• Essential: Make sure your dog has access to plenty of water, particularly on hot days.

By following these tips you can help ensure your dog has a safe and comfortable camping experience!

How to Stop your Dog Escaping from a Tent

Keeping your dog safely contained inside a tent is essential to ensure their safety when you’re camping.

Here are some practical tips for preventing your dog escaping from the tent (or better yet, making them feel comfortable enough not to want to):

  1. Choose a sturdy, well-constructed tent. A high-quality tent with strong, durable materials is less likely to be damaged by your dog’s claws or teeth.
  2. Use a stake or tie-out. If your dog tends to try to dig out of your tent it’s possible to use a stake or tie-out to secure them inside. Make sure the tie-out is long enough to allow your dog to move around comfortably. This may mean investing in a bigger tent, as ideally they’ll have enough room to move around but not reach the edge of the tent.
  3. Train your dog. This is your best method of ensuring their safety and stopping them escaping. Teaching your dog basic commands such as “stay” and “come” can help prevent them from escaping from their tent. Practice these commands regularly and reward your dog for obeying them. If your dog likes to chase wild animals, then spend more time on training!
  4. Provide plenty of exercise. A tired dog is less likely to try and escape, so make sure they get plenty of exercise during the day.
  5. Supervise your dog. If your dog is prone to escaping, it’s important to supervise them while they’re inside their tent. Don’t leave your dog unattended in the tent unless you’re confident they won’t try to escape.

The key to preventing your dog from escaping from a tent is proper training and supervision. With a little patience and effort, you can help ensure your dog has a safe and enjoyable camping experience in their new tent.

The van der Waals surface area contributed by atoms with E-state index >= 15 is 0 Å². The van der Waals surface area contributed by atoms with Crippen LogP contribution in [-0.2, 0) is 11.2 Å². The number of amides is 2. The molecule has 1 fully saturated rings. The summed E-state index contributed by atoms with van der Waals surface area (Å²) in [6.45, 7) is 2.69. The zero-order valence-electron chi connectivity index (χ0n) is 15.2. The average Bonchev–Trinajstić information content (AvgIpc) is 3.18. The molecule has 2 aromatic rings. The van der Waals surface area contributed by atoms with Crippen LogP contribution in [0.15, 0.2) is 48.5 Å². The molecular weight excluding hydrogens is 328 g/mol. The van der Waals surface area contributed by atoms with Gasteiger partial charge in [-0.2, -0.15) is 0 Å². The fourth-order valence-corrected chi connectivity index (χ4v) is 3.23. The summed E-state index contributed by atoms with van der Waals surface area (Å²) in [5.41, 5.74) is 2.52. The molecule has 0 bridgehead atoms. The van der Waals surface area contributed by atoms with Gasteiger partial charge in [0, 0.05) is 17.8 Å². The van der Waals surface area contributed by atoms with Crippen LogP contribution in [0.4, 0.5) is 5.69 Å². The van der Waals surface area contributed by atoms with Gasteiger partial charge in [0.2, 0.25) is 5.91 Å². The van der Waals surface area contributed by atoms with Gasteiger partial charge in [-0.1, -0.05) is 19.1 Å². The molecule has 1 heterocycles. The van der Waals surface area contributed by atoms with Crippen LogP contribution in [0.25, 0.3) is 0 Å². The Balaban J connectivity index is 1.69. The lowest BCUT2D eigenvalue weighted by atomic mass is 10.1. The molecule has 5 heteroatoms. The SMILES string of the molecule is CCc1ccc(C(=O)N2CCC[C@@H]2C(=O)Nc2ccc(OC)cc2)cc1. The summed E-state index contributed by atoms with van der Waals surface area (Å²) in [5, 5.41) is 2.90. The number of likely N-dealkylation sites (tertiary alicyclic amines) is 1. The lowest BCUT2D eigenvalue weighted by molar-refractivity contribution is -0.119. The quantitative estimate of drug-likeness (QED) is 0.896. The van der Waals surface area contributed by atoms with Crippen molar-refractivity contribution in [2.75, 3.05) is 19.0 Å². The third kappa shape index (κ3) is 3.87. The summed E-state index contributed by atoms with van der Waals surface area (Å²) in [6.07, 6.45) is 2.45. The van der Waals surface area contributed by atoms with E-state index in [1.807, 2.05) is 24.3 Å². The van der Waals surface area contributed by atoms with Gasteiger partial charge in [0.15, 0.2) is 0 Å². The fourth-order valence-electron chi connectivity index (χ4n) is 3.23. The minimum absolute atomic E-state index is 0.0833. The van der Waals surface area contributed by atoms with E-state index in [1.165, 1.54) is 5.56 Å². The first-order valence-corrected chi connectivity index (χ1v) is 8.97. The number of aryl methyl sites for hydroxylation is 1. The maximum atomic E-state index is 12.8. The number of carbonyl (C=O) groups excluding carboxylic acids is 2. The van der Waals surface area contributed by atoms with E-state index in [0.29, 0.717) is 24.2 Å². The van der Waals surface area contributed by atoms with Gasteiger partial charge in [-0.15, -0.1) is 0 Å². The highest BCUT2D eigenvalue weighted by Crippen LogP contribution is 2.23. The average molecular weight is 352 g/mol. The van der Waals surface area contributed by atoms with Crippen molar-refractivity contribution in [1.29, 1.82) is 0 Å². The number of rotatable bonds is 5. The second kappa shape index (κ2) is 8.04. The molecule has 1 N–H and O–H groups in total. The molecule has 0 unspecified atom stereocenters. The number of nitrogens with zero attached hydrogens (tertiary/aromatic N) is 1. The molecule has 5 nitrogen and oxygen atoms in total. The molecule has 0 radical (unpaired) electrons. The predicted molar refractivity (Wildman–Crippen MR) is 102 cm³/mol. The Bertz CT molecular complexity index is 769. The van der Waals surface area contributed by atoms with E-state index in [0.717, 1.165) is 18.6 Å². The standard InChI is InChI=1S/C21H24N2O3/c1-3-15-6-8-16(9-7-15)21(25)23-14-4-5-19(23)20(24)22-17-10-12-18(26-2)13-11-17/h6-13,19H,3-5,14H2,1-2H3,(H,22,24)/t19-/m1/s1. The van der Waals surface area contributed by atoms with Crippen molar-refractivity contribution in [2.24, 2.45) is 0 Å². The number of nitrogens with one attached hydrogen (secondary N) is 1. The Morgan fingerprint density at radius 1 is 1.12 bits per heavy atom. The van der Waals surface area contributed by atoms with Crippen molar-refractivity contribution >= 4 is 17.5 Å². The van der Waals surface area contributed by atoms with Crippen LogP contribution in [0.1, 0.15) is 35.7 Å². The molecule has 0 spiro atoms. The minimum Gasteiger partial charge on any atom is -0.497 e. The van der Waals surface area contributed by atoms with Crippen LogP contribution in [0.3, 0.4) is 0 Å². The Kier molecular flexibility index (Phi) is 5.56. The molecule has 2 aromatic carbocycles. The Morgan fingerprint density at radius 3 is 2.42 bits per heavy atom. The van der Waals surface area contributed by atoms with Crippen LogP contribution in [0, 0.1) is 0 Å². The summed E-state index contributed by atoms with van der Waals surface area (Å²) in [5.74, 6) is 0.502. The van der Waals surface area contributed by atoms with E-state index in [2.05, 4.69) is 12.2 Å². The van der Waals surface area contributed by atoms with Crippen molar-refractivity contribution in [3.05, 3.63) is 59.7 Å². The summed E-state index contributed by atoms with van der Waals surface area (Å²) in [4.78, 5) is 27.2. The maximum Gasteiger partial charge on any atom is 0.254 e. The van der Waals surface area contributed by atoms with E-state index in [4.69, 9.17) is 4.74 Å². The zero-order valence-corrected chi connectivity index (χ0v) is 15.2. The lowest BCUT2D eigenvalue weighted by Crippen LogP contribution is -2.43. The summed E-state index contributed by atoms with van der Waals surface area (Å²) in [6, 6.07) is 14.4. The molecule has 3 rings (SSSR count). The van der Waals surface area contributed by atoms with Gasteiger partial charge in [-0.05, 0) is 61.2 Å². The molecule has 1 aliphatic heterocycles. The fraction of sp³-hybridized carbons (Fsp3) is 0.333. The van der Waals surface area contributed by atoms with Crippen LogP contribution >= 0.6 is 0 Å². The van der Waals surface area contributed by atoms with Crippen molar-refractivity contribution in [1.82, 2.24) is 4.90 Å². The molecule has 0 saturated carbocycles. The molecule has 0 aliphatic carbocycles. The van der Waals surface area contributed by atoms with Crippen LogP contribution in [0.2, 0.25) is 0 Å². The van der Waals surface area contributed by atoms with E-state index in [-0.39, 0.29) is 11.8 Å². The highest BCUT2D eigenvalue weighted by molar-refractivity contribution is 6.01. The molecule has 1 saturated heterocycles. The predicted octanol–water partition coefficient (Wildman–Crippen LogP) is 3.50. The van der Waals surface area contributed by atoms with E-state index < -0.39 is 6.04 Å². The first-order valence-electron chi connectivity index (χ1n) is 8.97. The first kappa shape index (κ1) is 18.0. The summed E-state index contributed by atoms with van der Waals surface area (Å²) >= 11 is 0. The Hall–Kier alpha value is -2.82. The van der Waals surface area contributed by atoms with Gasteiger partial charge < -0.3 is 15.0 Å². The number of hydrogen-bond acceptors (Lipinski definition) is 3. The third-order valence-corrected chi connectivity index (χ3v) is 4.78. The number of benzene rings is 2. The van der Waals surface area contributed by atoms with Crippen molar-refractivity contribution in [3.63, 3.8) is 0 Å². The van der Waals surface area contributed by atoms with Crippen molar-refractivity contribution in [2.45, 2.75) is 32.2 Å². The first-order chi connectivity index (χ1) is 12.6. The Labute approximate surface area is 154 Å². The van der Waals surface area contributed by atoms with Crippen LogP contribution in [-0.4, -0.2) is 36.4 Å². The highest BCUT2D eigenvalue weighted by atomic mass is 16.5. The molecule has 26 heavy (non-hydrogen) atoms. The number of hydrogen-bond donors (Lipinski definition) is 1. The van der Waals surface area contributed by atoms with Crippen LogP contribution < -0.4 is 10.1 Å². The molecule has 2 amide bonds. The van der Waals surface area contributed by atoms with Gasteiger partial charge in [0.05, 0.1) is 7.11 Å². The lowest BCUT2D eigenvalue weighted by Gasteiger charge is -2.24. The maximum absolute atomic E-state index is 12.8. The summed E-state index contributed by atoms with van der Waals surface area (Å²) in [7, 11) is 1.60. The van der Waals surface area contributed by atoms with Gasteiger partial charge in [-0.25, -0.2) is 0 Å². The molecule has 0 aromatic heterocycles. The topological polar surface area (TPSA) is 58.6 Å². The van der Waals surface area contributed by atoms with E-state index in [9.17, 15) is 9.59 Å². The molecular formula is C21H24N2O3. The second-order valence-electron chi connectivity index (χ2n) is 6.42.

It’s a good idea to have a few dummy runs camping in the garden. This will let your dog feel more comfortable in a tent in the safety of your own yard, and give you peace of mind your camping trip won’t be a disaster!

Can You Leave Your Dog Alone in a Campsite?

Leaving your dog alone at a campsite may be tempting, especially if you’re planning on a short hike or exploring the local area. For some dogs this may not pose a risk, but it’s important to consider the following:

Potential risks of leaving your dog alone in a tent

  • Your dog may become anxious or stressed when left alone, especially in an unfamiliar environment and if they’re not used to tents.
  • Your dog may become a target for other animals or people. If you leave them alone in an open tent, even if tied up, can get bitten by a snake or stung by a bee. Dog theft is a real concern in Australia, especially at camping spots.
  • Your dog may be fine in a tent while you’re there, but may try to escape when left alone. Always consider the risks based on where you’re camping – what will happen if your dog gets lost in bushland?

Tips for ensuring your dog is Safe and Secure

You’re better off bringing your dog with you whenever possible. Many hiking trails and outdoor areas allow dogs on leashes, and as a dog owner I’m sure you will want to spend as much time with your dog as possible.

However, if you must leave your dog along at the campsite, here are tips to keep them as safe and secure as possible:

  • Make sure your dog has plenty of water, food, and shade. Water and shade should be considered essentials at all times.